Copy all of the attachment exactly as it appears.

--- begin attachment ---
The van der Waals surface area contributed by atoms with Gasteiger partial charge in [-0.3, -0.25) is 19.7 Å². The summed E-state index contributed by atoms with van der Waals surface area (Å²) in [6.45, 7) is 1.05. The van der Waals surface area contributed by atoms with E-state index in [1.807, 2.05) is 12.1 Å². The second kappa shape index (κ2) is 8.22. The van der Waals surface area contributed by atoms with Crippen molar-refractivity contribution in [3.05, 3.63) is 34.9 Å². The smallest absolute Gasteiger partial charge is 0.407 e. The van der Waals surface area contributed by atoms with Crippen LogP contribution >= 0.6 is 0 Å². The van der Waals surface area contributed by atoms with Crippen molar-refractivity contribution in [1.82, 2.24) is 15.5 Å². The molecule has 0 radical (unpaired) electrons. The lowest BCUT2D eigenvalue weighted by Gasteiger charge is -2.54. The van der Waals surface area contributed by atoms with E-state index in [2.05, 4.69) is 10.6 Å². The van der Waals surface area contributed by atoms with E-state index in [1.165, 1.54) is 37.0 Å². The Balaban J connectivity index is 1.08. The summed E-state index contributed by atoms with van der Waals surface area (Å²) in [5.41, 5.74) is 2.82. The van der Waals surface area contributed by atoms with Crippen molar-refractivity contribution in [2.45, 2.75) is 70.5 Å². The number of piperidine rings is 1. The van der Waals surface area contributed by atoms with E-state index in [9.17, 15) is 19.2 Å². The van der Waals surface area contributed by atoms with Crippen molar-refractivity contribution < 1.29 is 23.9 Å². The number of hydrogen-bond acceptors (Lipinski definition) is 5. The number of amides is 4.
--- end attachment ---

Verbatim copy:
The van der Waals surface area contributed by atoms with Gasteiger partial charge in [-0.3, -0.25) is 19.7 Å². The summed E-state index contributed by atoms with van der Waals surface area (Å²) in [6.45, 7) is 1.05. The van der Waals surface area contributed by atoms with E-state index in [1.807, 2.05) is 12.1 Å². The second kappa shape index (κ2) is 8.22. The van der Waals surface area contributed by atoms with Crippen molar-refractivity contribution in [3.05, 3.63) is 34.9 Å². The smallest absolute Gasteiger partial charge is 0.407 e. The van der Waals surface area contributed by atoms with Crippen LogP contribution >= 0.6 is 0 Å². The van der Waals surface area contributed by atoms with Crippen molar-refractivity contribution in [1.82, 2.24) is 15.5 Å². The molecule has 0 radical (unpaired) electrons. The lowest BCUT2D eigenvalue weighted by Gasteiger charge is -2.54. The van der Waals surface area contributed by atoms with E-state index in [2.05, 4.69) is 10.6 Å². The van der Waals surface area contributed by atoms with E-state index in [1.165, 1.54) is 37.0 Å². The Balaban J connectivity index is 1.08. The summed E-state index contributed by atoms with van der Waals surface area (Å²) in [5.41, 5.74) is 2.82. The van der Waals surface area contributed by atoms with Crippen molar-refractivity contribution in [2.45, 2.75) is 70.5 Å². The number of piperidine rings is 1. The van der Waals surface area contributed by atoms with E-state index in [9.17, 15) is 19.2 Å². The van der Waals surface area contributed by atoms with Crippen molar-refractivity contribution < 1.29 is 23.9 Å². The number of hydrogen-bond acceptors (Lipinski definition) is 5. The number of amides is 4.